Applying For A Divorce
Have you separated from your partner recently?
Have you finalised your property and parenting matters with your ex-partner and now you’re looking to re-partner?
It may be time to arrange your divorce.
If a married couple has separated, they will at some point have to turn their minds to filing for divorce. If parties do not obtain a divorce and continue to be married after separation, then they continue to have the rights and obligations of a married couple, which has significant importance to financial and succession planning.
In addition, a married person must by law in Australia obtain a divorce if they wish to remarry. Overseas marriages are generally recognised as valid in Australia. Parties married overseas will have to apply for a divorce in Australia to dissolve their overseas union.
Filing a divorce application, is a totally separate process to obtaining a financial settlement. Many people do not realise that divorce and financial settlement are separate.
In simple terms:
• A Divorce is the process of obtaining a dissolution of the marriage, whereas
• A Financial Settlement is the process of obtaining a settlement of the parties’ assets, liabilities and financial resources.
Usually parties have no difficulty obtaining a divorce but frequently the parties may not be able to agree the financial settlement. In nearly all cases, obtaining a divorce is a mere formality.
Either party may apply for a divorce when the marriage is irretrievably broken down. The parties must have separated and have been living separately and apart for a continuous period of 12 months, immediately before filing a divorce application. There must be no reasonable possibility that cohabitation will resume. In summary, parties can obtain a divorce either jointly or separately, if they have been separated for 12 months. In contrast, to obtain a financial settlement, the parties do not have to wait. In fact, it is recommended that the parties do not delay trying to obtain a financial settlement.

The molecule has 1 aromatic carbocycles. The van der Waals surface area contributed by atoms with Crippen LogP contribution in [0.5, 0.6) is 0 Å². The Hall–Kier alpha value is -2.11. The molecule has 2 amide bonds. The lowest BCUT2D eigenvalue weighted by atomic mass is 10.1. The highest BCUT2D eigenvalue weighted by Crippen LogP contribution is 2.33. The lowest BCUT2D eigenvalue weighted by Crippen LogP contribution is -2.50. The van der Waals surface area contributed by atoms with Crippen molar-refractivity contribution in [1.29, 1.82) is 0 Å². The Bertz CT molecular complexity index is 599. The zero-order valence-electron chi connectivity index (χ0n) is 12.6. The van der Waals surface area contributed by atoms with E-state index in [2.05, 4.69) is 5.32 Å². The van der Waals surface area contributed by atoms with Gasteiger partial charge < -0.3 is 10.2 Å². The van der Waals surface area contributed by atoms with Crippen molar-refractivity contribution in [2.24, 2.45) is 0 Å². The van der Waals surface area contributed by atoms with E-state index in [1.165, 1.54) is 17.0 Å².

An Application for Divorce can be made by one or both of the parties to a marriage.
An Application for Divorce is made on the ground that the marriage has ‘broken down irretrievably’, which is established by satisfying the Court that the parties have separated and have been living separately and apart for a period of at least 12 months. In some circumstances, parties may be ‘separated’ even though they continue to reside under the same roof, which does make the Application process slightly trickier, although not impossible.
An Application for Divorce can be made:
• After 2 years of marriage;
• Within the first 2 years of the marriage – but only if the parties have obtained a signed certificate from a family counsellor or other specified person which states that the parties have considered a reconciliation. This requirement may be waived in special circumstances.
So, what is the process?
Firstly, we need to know if you are applying jointly, or if you are applying singularly. In the event the Application is a joint application, you will not only save yourself some expense in having the Application ‘served’ upon your former partner, but you also do not have to attend the Hearing of the Divorce Application (unless there are children under the age of 18).
In the event your Application is a sole Application, you will need to attend to serving the Application upon your former partner, and you may also need to attend Court on the day the Application is heard.
Divorce Applications are simple and relatively quick – a date is set by the Court approximately six to eight weeks after the Application is filed, and upon that date the Court will decree that the parties will be considered legally divorced one month and one day later.
Important Information to Be Aware Of